A traditional monarchy is a form of government that gives varying degrees of power to the Head of State, who retains the title for life. Most monarchies in today's world are called constitutional monarchies.
According to Politics Defined, monarchy is one of the world's oldest forms of government, and it traces its roots back to tribal chieftains. Many monarchies are hereditary, and typically, the eldest son of the ruling monarch is the first in line to inherit the throne.
Absolute monarchies grant much more power to the crown. Examples of modern governments with absolute monarchies are Saudi Arabia, Swaziland and Kuwait. Most are constitutional monarchies that separate the duties and powers of government from the ceremonial duties of the crown.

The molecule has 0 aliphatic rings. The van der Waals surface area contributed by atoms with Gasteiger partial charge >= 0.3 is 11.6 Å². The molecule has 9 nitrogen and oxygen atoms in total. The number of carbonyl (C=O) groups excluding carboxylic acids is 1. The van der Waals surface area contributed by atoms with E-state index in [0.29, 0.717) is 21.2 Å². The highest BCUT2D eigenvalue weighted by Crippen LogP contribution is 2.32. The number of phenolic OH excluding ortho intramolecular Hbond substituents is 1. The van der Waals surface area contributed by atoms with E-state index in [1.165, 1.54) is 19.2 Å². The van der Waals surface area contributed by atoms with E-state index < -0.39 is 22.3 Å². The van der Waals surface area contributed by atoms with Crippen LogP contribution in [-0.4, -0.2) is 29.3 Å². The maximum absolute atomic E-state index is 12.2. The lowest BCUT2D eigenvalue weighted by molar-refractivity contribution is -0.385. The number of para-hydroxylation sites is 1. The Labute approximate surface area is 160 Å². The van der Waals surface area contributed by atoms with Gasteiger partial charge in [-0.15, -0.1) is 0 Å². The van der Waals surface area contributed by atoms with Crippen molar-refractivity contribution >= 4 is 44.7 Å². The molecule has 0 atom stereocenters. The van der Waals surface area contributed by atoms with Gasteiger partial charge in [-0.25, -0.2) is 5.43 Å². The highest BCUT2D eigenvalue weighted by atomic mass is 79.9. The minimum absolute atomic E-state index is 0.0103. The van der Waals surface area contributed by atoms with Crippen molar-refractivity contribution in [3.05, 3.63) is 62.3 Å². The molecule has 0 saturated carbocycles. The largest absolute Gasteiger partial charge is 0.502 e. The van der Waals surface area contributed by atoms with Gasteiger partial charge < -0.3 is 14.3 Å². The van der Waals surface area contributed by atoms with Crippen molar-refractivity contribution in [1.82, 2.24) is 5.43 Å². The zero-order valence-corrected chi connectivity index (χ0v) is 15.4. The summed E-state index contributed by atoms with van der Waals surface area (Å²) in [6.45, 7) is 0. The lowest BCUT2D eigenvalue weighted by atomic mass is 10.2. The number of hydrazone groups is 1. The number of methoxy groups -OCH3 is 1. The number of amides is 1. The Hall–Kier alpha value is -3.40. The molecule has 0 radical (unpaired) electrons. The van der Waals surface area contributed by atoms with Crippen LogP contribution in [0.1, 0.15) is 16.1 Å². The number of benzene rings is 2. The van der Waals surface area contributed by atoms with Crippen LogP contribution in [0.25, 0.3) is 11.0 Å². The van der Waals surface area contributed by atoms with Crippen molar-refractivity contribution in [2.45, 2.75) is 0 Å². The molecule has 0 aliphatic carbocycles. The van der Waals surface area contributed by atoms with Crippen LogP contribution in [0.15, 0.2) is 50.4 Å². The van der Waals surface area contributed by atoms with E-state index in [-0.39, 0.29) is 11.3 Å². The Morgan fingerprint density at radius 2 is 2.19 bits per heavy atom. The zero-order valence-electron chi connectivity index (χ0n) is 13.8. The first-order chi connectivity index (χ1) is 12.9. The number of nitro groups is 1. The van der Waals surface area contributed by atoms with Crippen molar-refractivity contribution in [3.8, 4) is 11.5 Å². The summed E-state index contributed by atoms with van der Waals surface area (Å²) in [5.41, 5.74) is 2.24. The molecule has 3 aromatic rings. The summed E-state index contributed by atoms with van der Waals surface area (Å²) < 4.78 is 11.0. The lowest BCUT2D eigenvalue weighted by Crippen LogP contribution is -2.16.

An example of an elected monarchy is the papal office in Rome. Elected by the College of Cardinals, the pope becomes the reigning monarch of Vatican City for the remainder of his life.
Most of the world's monarchies were replaced by republics over the last two centuries. Many were overthrown, but some were simply voted out of existence. Several countries, including Australia and Canada, still recognize the monarchy even though they are sovereign countries with independent systems of government and are no longer British colonies.